No registering just sex


28-Oct-2018 16:26

Sex offender registration does not exist outside of the English-speaking world, however.The United States is the only country with a registry that is publicly accessible; all other countries in the English-speaking world have sex offender registries only accessible by law enforcement.In offense-based systems, registration is required when a person is convicted under one of the listed offenses requiring registration.In the US Federal system, persons registered are put into a tier program that categorizes the risk of recidivism based on severity of initial crime.The sex offenders' register is expected to be operational by 2016 once enabling legislation is passed and changes are made to the Corrections Act to enable information sharing.The National Register for Sex Offenders was established in terms of the Criminal Law (Sexual Offences and Related Matters) Amendment Act, 2007.It will also include individuals who have been granted name suppression.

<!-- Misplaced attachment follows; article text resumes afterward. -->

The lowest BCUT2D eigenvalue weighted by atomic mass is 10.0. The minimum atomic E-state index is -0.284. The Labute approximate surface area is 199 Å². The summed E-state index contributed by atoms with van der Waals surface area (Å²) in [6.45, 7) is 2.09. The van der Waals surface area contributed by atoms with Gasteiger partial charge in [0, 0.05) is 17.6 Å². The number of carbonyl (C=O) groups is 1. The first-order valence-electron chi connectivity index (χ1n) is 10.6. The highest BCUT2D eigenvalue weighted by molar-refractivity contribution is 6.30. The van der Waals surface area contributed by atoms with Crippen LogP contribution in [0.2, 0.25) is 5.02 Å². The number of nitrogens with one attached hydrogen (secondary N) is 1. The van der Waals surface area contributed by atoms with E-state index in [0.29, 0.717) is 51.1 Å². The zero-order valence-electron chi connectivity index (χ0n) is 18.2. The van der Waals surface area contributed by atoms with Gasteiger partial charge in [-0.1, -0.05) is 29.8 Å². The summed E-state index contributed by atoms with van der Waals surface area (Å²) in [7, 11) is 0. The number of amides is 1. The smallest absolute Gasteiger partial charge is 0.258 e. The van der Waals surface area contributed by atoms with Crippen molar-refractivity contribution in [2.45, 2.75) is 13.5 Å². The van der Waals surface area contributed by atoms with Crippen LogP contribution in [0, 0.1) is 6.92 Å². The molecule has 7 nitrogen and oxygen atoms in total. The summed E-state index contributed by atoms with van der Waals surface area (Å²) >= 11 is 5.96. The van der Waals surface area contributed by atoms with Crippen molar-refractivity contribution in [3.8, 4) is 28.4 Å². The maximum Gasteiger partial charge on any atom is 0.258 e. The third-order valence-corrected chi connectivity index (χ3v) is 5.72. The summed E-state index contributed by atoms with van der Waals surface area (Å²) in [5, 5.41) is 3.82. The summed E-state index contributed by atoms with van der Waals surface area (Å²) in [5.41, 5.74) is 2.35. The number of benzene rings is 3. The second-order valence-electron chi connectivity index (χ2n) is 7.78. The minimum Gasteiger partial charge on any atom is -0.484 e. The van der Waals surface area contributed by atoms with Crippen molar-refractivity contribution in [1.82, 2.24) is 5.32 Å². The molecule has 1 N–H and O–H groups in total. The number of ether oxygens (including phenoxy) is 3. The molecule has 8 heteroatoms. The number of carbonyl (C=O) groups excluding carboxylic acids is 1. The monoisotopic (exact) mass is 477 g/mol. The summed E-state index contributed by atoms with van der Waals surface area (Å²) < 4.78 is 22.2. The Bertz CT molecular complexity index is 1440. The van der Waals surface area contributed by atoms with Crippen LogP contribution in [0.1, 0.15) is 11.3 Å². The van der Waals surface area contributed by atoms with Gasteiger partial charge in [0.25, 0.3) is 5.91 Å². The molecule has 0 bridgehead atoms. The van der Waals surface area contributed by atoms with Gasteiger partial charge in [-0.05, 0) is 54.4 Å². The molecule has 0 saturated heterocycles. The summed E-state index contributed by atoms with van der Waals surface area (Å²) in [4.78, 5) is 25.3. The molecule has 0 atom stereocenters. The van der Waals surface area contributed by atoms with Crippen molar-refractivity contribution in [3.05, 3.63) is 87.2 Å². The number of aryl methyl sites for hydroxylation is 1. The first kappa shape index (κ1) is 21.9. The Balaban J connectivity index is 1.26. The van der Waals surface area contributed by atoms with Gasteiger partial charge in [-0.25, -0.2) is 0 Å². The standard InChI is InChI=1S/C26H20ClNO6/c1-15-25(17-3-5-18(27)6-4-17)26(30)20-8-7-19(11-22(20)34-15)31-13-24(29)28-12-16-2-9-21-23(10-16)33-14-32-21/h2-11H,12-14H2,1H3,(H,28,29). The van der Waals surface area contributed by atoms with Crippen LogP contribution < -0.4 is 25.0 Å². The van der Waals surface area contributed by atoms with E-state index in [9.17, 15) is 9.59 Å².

The public does not have access to the registry; it is available to employers of people who work with children or mentally disabled people, to authorities responsible for licensing institutions that care for children or mentally disabled people, and to those responsible for approving foster care and adoptions.Sometimes, these include (or have been proposed to include) restrictions on being in the presence of underage persons (under the age of majority), living in proximity to a school or day care center, owning toys or items targeted towards children, or using the Internet.Sex offender registries exist in many English-speaking countries, including Australia, Canada, New Zealand, the United States, Trinidad and Tobago, Jamaica, South Africa, the United Kingdom, Israel and the Republic of Ireland.Under the 2001 Sexual Offenders Act, all those convicted of certain sexual offenses are obliged to notify the police within 7 days their name and address.

They must also notify the police of any changes to this information or if they intend to stay somewhere other than their registered address for more than 7 days (including if they are traveling abroad).

Consequently, the effectiveness of offense-based registries have been questioned by professionals, and evidence exists suggesting that such registries are counterproductive.